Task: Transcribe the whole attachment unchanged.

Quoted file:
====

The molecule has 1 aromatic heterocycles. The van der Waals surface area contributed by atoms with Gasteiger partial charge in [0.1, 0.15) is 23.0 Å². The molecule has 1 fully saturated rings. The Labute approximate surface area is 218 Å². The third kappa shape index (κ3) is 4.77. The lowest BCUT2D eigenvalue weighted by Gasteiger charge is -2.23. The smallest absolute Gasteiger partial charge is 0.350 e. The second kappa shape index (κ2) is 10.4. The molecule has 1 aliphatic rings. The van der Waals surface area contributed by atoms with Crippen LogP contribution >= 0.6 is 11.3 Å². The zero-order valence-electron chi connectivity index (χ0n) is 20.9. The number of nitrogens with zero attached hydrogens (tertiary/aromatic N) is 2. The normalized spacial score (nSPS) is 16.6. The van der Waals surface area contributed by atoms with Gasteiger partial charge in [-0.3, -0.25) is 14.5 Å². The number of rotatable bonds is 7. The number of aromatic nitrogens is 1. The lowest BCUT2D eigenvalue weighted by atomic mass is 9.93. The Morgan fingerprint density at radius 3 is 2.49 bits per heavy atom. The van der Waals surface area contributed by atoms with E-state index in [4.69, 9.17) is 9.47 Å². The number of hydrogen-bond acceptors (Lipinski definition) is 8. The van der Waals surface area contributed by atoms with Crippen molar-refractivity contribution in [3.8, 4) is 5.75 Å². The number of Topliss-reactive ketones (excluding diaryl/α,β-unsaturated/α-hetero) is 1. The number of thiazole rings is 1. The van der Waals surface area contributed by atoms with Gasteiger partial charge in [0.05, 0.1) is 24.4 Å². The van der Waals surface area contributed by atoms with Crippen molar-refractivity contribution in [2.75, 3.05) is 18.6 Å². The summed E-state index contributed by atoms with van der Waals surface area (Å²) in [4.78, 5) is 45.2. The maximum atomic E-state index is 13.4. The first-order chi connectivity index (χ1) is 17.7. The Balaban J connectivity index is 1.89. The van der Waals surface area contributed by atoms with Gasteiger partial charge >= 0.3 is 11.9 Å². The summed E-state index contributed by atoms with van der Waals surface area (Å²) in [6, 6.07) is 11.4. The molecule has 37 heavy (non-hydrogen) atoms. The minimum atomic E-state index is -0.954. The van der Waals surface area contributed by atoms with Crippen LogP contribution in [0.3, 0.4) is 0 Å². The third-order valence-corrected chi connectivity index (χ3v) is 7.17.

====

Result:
The molecule has 1 aromatic heterocycles. The van der Waals surface area contributed by atoms with Gasteiger partial charge in [0.1, 0.15) is 23.0 Å². The molecule has 1 fully saturated rings. The Labute approximate surface area is 218 Å². The third kappa shape index (κ3) is 4.77. The lowest BCUT2D eigenvalue weighted by Gasteiger charge is -2.23. The smallest absolute Gasteiger partial charge is 0.350 e. The second kappa shape index (κ2) is 10.4. The molecule has 1 aliphatic rings. The van der Waals surface area contributed by atoms with Crippen LogP contribution >= 0.6 is 11.3 Å². The zero-order valence-electron chi connectivity index (χ0n) is 20.9. The number of nitrogens with zero attached hydrogens (tertiary/aromatic N) is 2. The normalized spacial score (nSPS) is 16.6. The van der Waals surface area contributed by atoms with Gasteiger partial charge in [-0.3, -0.25) is 14.5 Å². The number of rotatable bonds is 7. The number of aromatic nitrogens is 1. The lowest BCUT2D eigenvalue weighted by atomic mass is 9.93. The Morgan fingerprint density at radius 3 is 2.49 bits per heavy atom. The van der Waals surface area contributed by atoms with E-state index in [4.69, 9.17) is 9.47 Å². The number of hydrogen-bond acceptors (Lipinski definition) is 8. The van der Waals surface area contributed by atoms with Crippen molar-refractivity contribution in [3.8, 4) is 5.75 Å². The number of Topliss-reactive ketones (excluding diaryl/α,β-unsaturated/α-hetero) is 1. The number of thiazole rings is 1. The van der Waals surface area contributed by atoms with Gasteiger partial charge in [0.05, 0.1) is 24.4 Å². The van der Waals surface area contributed by atoms with Crippen molar-refractivity contribution in [2.75, 3.05) is 18.6 Å². The summed E-state index contributed by atoms with van der Waals surface area (Å²) in [4.78, 5) is 45.2. The maximum atomic E-state index is 13.4. The first-order chi connectivity index (χ1) is 17.7. The Balaban J connectivity index is 1.89. The van der Waals surface area contributed by atoms with Gasteiger partial charge >= 0.3 is 11.9 Å². The summed E-state index contributed by atoms with van der Waals surface area (Å²) in [6, 6.07) is 11.4. The molecule has 37 heavy (non-hydrogen) atoms. The minimum atomic E-state index is -0.954. The van der Waals surface area contributed by atoms with Crippen LogP contribution in [0.3, 0.4) is 0 Å². The third-order valence-corrected chi connectivity index (χ3v) is 7.17.